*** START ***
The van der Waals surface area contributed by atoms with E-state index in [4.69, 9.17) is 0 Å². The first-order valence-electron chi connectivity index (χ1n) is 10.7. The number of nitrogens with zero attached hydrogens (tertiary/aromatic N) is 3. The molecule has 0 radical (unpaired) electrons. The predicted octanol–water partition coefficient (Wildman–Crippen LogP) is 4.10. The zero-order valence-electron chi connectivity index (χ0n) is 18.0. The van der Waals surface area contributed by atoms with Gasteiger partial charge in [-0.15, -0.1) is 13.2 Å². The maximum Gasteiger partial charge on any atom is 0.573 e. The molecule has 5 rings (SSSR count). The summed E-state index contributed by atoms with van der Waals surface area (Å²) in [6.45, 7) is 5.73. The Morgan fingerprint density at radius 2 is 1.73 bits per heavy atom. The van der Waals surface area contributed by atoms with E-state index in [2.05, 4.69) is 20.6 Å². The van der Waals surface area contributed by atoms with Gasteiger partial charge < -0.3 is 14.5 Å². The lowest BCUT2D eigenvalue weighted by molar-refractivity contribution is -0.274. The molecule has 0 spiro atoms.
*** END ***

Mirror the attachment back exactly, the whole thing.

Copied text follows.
The van der Waals surface area contributed by atoms with E-state index in [4.69, 9.17) is 0 Å². The first-order valence-electron chi connectivity index (χ1n) is 10.7. The number of nitrogens with zero attached hydrogens (tertiary/aromatic N) is 3. The molecule has 0 radical (unpaired) electrons. The predicted octanol–water partition coefficient (Wildman–Crippen LogP) is 4.10. The zero-order valence-electron chi connectivity index (χ0n) is 18.0. The van der Waals surface area contributed by atoms with Gasteiger partial charge in [-0.15, -0.1) is 13.2 Å². The maximum Gasteiger partial charge on any atom is 0.573 e. The molecule has 5 rings (SSSR count). The summed E-state index contributed by atoms with van der Waals surface area (Å²) in [6.45, 7) is 5.73. The Morgan fingerprint density at radius 2 is 1.73 bits per heavy atom. The van der Waals surface area contributed by atoms with E-state index in [2.05, 4.69) is 20.6 Å². The van der Waals surface area contributed by atoms with Gasteiger partial charge < -0.3 is 14.5 Å². The lowest BCUT2D eigenvalue weighted by molar-refractivity contribution is -0.274. The molecule has 0 spiro atoms.